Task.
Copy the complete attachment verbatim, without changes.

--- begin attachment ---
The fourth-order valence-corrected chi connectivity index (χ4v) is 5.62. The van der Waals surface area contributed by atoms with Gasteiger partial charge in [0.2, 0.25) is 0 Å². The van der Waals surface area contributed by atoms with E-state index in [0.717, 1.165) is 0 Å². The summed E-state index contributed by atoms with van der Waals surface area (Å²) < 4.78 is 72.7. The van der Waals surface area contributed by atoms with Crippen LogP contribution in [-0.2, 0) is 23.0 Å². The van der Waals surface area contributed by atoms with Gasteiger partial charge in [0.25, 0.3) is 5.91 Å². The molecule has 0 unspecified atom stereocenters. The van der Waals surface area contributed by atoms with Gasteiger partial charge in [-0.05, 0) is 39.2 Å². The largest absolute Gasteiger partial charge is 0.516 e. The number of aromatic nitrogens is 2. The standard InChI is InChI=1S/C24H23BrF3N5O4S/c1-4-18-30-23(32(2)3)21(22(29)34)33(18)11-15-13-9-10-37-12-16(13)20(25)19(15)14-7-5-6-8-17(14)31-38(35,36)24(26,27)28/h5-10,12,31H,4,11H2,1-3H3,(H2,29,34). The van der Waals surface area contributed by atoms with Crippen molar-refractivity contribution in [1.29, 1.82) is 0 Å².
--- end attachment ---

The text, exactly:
The fourth-order valence-corrected chi connectivity index (χ4v) is 5.62. The van der Waals surface area contributed by atoms with Gasteiger partial charge in [0.2, 0.25) is 0 Å². The van der Waals surface area contributed by atoms with E-state index in [0.717, 1.165) is 0 Å². The summed E-state index contributed by atoms with van der Waals surface area (Å²) < 4.78 is 72.7. The van der Waals surface area contributed by atoms with Crippen LogP contribution in [-0.2, 0) is 23.0 Å². The van der Waals surface area contributed by atoms with Gasteiger partial charge in [0.25, 0.3) is 5.91 Å². The molecule has 0 unspecified atom stereocenters. The van der Waals surface area contributed by atoms with Gasteiger partial charge in [-0.05, 0) is 39.2 Å². The largest absolute Gasteiger partial charge is 0.516 e. The number of aromatic nitrogens is 2. The standard InChI is InChI=1S/C24H23BrF3N5O4S/c1-4-18-30-23(32(2)3)21(22(29)34)33(18)11-15-13-9-10-37-12-16(13)20(25)19(15)14-7-5-6-8-17(14)31-38(35,36)24(26,27)28/h5-10,12,31H,4,11H2,1-3H3,(H2,29,34). The van der Waals surface area contributed by atoms with Crippen molar-refractivity contribution in [1.29, 1.82) is 0 Å².